Category: Wikipedia

A very short history of Wikipedia

The history of Wikipedia is something that has its own Wikipedia page and why wouldn’t it? The “most popular wiki on the public web in terms of page views” surely rises to level of notability required for Wikipedia entries. If you’re interested in the long history of Wikipedia, I suggest that you check out that page and the talk page. If you’re interested in a short version – read on. If you’d like to read more on the topic consider Joseph Michael Reagle Jr’s Good Faith Collaboration: The Culture of Wikipedia and Phoebe Ayers et al’s How Wikipedia Works and How You Can Be a Part of It. The latter has an excellent set of resources like cheat sheets in addition to a great historical narrative that reaches back to the 17th century. The former is a celebratory look at the culture and community of Wikipedia. I’ll also be working on a piece on the topic with Moya Bailey, so watch for that to come.

Here’s a very short primer:

Wikipedia is one instance of a Wiki, a web-based collaborative authoring environment. There are a variety of kinds of wiki software packages, including options for public, enterprise, and personal wikis. All wikis use either a simple markup language or a rich-text editor. Wikipedia uses MediaWiki and the associated markup language; there is also a visual editor available for Wikipedia, providing users with an interface that is more like that in a word document.

While the concept behind Wikipedia is as old as 18th century encyclopedias and discussions of a free knowledge web tool were started in the 1990’s, Wikipedia as such was launched on Monday 15 January 2001 by Jimmy Wales and Larry Sanger. A not-for-profit enterprise, Wikipedia is largely run and authored by a pool of volunteer editors. The WikiMedia Foundation is a related non-profit that employs staff dedicated to “encouraging the growth, development and distribution of free, multilingual, educational content, and to providing the full content of these wiki-based projects to the public free of charge. The Wikimedia Foundation operates some of the largest collaboratively edited reference projects in the world, including Wikipedia.”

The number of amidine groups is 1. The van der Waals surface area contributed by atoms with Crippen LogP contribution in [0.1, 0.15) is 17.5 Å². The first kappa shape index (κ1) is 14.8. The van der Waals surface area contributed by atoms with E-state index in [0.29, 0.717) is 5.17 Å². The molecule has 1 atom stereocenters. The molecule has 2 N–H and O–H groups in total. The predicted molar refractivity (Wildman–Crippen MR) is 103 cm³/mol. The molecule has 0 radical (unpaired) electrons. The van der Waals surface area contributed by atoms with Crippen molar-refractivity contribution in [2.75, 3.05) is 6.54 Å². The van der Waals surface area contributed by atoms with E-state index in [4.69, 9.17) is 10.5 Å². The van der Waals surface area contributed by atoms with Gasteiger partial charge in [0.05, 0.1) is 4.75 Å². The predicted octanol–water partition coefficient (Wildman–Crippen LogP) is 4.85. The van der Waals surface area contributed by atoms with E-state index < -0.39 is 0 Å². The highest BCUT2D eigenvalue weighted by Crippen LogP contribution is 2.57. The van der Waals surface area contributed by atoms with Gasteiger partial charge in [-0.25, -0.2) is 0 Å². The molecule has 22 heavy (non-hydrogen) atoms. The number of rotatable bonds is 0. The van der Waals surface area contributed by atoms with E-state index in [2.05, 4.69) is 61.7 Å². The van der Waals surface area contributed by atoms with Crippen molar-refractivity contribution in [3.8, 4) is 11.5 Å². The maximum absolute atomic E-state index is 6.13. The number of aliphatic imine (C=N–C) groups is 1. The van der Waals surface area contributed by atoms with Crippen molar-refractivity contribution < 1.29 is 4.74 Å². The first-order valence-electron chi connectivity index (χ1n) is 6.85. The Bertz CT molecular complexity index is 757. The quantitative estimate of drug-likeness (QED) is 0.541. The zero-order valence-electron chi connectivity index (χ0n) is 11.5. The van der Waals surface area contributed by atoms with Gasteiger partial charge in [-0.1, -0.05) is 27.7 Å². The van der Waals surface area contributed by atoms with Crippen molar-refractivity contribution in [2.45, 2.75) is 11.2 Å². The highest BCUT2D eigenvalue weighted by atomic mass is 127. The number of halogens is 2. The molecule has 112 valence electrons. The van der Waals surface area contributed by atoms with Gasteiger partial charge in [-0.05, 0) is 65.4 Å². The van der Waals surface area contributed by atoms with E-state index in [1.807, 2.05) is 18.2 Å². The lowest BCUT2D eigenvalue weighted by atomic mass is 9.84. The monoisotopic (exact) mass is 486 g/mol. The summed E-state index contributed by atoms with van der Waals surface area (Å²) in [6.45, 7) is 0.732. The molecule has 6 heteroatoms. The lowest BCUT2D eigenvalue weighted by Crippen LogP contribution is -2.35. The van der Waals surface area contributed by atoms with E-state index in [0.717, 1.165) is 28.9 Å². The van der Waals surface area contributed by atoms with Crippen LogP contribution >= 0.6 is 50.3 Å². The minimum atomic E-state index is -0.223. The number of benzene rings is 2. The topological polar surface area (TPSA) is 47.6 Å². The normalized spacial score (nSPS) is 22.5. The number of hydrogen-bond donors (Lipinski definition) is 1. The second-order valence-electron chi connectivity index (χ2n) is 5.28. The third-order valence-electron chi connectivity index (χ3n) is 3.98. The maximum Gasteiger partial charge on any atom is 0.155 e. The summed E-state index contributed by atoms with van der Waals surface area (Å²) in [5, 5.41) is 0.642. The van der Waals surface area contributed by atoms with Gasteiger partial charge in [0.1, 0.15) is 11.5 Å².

From the beginning, Wales and Sanger explored different notions of authority, credibility, and production – including beginning with Nupedia, an online encyclopedia authored by experts and designed to be rigorously peer-reviewed. That idea fell victim to some very familiar issues around time to completion (think the lag in traditional print publishing!) and limited pools of expertise. A more nimble side or “feeder” project was developed that rapidly overtook Nupedia – Wikipedia.

And so in 2001 the amazingly rapid growth of Wikipedia began. With that growth have come a number of challenges, not the least of which is the remarkably gendered participation in editing. According to the 2013 Gender Gap Revisited study, at least 84% of Wikipedians are male and 60% of editors are between the ages of 17-40, with 40% coming in at 29 years of age or below. This and other inequalities on the site, both in terms of editors (and here) and content have received press attention in the last year. Within the Wikipedia community, efforts like the Wiki Women’s Collaborative and the Teahouse have sought to address some of the issues that give rise to the disparity. Alternative wikis have also appeared, some like the Conservapedia seek to limit the influence of equity efforts and others like World Afropedia aim to address the English and Western-centric quality of English Wikipedia.

Interested in more? Wikipedia in the Classroom Resource List, Feminist Interventions, Be Bold…Skip Review, and Teaching With Wikipedia

Wikipedia in the Classroom: Resource List

You’re teaching with Wikipedia; you’re thinking about teaching with Wikipedia – either way, here’s a list of useful resources. Is there something that you’ve found particularly helpful that I should add here? Let me know and I’ll get it up ASAP.

Wikipedia’s “Welcome to Wikipedia,”  School and University Projects page, “How to Use Wikipedia as a Teaching Tool,” “Education Case Studies,” and “Education Program Handouts.”

Information on Wikipedia’s “Neutral Point of View” and verifiability and citation standards.

My own post on skipping the review process (which is aimed at other audiences).

Adrianne Wadewitz’s Intro to Wikipedia video (1 hour, wonderful, shot at Pitzer College)

Adrianne Wadewitz, Anne Ellen Geller, Jon Beasley-Murray essay “Wiki-hacking: Opening up the academy with Wikipedia”

Liz Losh’s interview of Adrianne Wadewitz on effective teaching with Wikipedia and Losh’s example “warm up” assignment.